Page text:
Interesting Pied-billed Grebe

Pied-billed Grebe

Although they look like ducks and act like ducks, pied-billed grebes, according to DNA studies, are more closely related to flamingos than ducks. I was surprised to learn that, as well as a couple other interesting items.

Pied-billed grebes (Podilymbus podiceps) have been called “little submarines”. They can “crash dive” straight down, swim just under the surface, swim at the bottom and submerge  “alligator style” and float with their eyes just above the surface. This is because they can alter their inherent buoyancy by squeezing trapped air out from between their feathers and internal air sacs. Each pied-billed grebe feather is attached to the skin at a right angle with a curl at the top trapping air against the body. By modifying the way the feathers lay against the body the amount of trapped air changes adjusting buoyancy. Of course, removing air from around the body allows more water to get trapped in the  feathers. Some authors contribute the buoyancy control by a pied-billed grebe to be due to water trapped in the feathers, but this is simply another way of looking at removing air from around the feathers.

Another fascinating thing is that pied-billed grebes eat their own feathers. This is believed to serve two purposes. One is that the feathers act as a sieve in the stomach and keep harmful, sharp prey parts from entering the intestines. Secondly, the feathers encapsulate indigestible matter so it can be disgorged as pellets, similar to an owl’s casts.

This cute pied-billed grebe was swimming in Ash Creek near the Hall Pond Trail in Ash Creek Wildlife Area near Lookout CA (Modoc County). Years ago I wrote another post with more information about pied-billed grebes (02-11-2012).


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White Rushlily

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A native perennial, white rushlily (Hastingsia alba) has a limited range. It grows in wet meadows, bogs and rocky seeps with serpentine soils. It can be found in Northern California and Southwestern Oregon between about 1,650 and 7,500 feet. White … Continue reading

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Purple Star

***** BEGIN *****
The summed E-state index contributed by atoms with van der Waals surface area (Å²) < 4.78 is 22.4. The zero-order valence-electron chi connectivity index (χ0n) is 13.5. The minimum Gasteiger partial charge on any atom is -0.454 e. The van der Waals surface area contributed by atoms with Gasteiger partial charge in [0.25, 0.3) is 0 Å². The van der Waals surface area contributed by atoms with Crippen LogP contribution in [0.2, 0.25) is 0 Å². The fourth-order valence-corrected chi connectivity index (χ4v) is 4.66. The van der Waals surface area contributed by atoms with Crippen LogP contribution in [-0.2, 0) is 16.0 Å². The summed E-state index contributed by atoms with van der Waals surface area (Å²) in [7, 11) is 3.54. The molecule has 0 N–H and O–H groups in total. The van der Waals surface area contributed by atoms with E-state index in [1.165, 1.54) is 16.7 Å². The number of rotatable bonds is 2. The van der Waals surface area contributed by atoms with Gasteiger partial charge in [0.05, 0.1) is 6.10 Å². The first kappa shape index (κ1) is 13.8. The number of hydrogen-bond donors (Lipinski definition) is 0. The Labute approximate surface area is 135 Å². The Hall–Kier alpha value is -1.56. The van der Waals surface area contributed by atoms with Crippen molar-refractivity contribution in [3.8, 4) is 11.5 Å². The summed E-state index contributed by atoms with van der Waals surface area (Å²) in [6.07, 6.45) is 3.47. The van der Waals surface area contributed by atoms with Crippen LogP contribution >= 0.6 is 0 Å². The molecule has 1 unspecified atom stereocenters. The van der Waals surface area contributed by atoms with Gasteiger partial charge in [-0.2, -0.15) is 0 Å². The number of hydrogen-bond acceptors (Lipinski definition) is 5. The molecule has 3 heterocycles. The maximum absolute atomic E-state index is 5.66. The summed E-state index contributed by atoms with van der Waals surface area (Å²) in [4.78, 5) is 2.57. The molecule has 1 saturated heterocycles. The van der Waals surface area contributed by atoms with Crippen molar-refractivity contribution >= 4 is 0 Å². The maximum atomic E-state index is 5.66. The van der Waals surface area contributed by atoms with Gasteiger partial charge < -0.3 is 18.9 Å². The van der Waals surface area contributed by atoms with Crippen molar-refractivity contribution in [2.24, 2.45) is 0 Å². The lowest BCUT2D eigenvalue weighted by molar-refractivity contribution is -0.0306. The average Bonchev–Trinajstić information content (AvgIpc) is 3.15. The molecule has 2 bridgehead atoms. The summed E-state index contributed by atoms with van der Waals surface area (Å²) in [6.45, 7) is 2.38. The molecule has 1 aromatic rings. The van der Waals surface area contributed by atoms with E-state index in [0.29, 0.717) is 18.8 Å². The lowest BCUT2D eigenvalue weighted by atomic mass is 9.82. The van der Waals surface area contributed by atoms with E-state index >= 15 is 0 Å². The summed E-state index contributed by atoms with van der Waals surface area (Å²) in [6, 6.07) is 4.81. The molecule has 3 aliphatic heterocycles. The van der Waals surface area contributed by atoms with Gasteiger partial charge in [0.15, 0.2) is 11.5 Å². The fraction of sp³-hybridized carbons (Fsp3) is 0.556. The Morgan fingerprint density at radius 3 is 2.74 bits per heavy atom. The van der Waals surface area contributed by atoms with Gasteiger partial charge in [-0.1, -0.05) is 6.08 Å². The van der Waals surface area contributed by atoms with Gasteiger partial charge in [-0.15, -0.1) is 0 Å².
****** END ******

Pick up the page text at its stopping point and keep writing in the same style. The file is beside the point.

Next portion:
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Starfish abound on most seacoasts, especially on rocky shores and wharf pilings. They are members of the Phylum Echinodermata and Class Asteroidea. The body consists of a central disk and tapering rays, or arms. At the end of each arm … Continue reading

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Shared Habitat

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In our area the chief food of coyotes is lagomorphs (hares, rabbits), small rodents (ground squirrels, gophers, kangaroo rats, meadow mice and voles) insects, nuts, berries and fruit. However,  coyotes (Canis latrans) are very adaptable and will eat whatever is … Continue reading

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Rock Spiraea

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The plant Leonard and I commonly call rock spiraea is a variety of Holodiscus discolor (oceanspray or cream bush).  As I mentioned in my last post (“Rockmat” on 11-06-19), Petrophytum caespitosum is often also colloquially referred to as rock spiraea. … Continue reading

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Leonard and I were first introduced to Petrophytum caespitosum in October while visiting Great Basin National Monument in Nevada as “rock spiraea”. It was growing along the Mountain View Nature Trail.  Hmmm. . . We were familiar with a “rock … Continue reading

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Smooth Willowherb

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Smooth willowherb, smoothstem fireweed and glaucous willowherb are just three of the colloquial names used interchangeably for Epilobium glaberrimum and its two subspecies glaberrimum and fastigatum. In June Leonard and I found specimens between the North and South Elkins Barns … Continue reading

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